Black-Rust I-12

Lifelong learning

Black-Rust I-12When I took my first class in felt making I thought that was it. Now that I knew how to make felt; I knew felting. How wrong I was! Had I been listening closely to my instructor, I would have heard really heard and understood—when she said, “There are as many ways to make felt as there are felt makers.” The longer I felt, the more felt makers I meet, or come into contact with, the more I understand the truth of her statement.

I can’t remember my second felting class, but I certainly remember that first one—and the most recent classes I completed with Pat Spark in April. In our class discussions with Pat we learned much about the history of felting and about processes from around the world, then how to adapt them to our modern pieces. Pat reiterated the idea that to be a felter means you should know something about the history of the craft. This thought grounds me and I feel connected.

I have logged many classroom hours, even more studio hours, with many instructors, processes, techniques, trials, and errors in between that first class and my most recent one. Some techniques I embraced and adopted—or even adapted–and others were just not my style so I let them go. Others I loved then left, moving on to another favorite process, only to grow weary of that one and move on again.

As a naturalist friend of mine once said about the natural world, “there is always something new to discover,” and I’ve come to learn that the same is true of felting. Some of the felting techniques we are “discovering” nowadays are techniques that were used in the past, went by the wayside, and like high fashion, have come back around. Others are born of the imagination and creativity of using different fibers, tools, equipment, and new ways of thinking about felt making. It is impossible to keep track of all the wonderful things that are happening in the world of felt nowadays. Instead of being frustrating, aren’t all these new techniques delightful and amazing and just bubbling with energy!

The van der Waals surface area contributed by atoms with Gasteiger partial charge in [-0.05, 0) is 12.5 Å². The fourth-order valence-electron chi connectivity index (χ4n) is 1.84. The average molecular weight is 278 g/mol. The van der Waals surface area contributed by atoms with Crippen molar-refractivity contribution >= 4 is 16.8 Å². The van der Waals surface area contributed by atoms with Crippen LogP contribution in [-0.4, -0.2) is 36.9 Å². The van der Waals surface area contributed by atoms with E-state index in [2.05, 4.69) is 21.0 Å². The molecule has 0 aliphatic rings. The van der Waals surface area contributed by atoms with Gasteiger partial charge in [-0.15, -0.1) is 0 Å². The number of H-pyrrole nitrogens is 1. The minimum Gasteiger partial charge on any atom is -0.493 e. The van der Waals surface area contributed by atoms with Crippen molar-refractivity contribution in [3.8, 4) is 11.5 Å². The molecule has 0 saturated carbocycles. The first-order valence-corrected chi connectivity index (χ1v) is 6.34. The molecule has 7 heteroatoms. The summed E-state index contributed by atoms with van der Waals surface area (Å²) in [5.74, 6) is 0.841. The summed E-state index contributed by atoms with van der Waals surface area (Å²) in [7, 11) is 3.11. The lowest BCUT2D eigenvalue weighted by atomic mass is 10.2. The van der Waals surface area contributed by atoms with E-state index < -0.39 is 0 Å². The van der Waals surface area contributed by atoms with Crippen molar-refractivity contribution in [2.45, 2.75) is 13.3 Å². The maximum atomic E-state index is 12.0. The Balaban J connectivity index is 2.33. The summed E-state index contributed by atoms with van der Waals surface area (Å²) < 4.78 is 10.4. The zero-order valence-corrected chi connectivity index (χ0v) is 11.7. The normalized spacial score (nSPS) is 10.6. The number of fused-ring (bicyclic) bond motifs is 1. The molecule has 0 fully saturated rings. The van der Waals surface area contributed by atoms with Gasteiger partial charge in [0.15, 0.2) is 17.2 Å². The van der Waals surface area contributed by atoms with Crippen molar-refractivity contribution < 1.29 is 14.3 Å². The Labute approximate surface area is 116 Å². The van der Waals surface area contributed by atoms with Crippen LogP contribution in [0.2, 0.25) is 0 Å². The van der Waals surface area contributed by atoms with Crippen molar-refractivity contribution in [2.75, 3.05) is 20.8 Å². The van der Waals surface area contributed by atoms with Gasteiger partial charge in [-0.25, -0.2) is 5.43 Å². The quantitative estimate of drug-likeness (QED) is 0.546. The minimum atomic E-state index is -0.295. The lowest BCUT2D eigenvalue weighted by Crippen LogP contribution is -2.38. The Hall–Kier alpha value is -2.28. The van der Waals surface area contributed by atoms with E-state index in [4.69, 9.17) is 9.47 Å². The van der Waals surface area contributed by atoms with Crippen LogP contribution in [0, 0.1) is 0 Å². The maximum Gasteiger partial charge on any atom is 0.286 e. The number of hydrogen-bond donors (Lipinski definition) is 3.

Social media has connected the world, and so, the world of felting. I accept any friend request from anyone in the world if our common friends are my felting buddies. It has opened up a wonderful book to me, one filled with beautiful felted images, all types of fiber arts, intriguing felting questions, and photos of enviable completed projects. Ignore the fact that I might not be able to understand the language of the post or that Google Translate doesn’t make that much sense sometimes; I can understand the language of the felter and I feel connected. I have become part of the history of felting; part of that continuum that began thousands of years ago—it connects me to people I have never met; to long-departed craftspeople who asked the same questions I am asking. Yes, this thought grounds me and, moreover, makes me look at my work in a different light—as something more important.

Because I consider Pat one of the grande dames of felting in the United States, I was surprised to learn that she still takes courses, herself. But of course she would; Pat is a lifelong learner! As our tribe grows, the methods and processes expand exponentially and “there definitely IS always something new to discover!”

Black-Rust I-11

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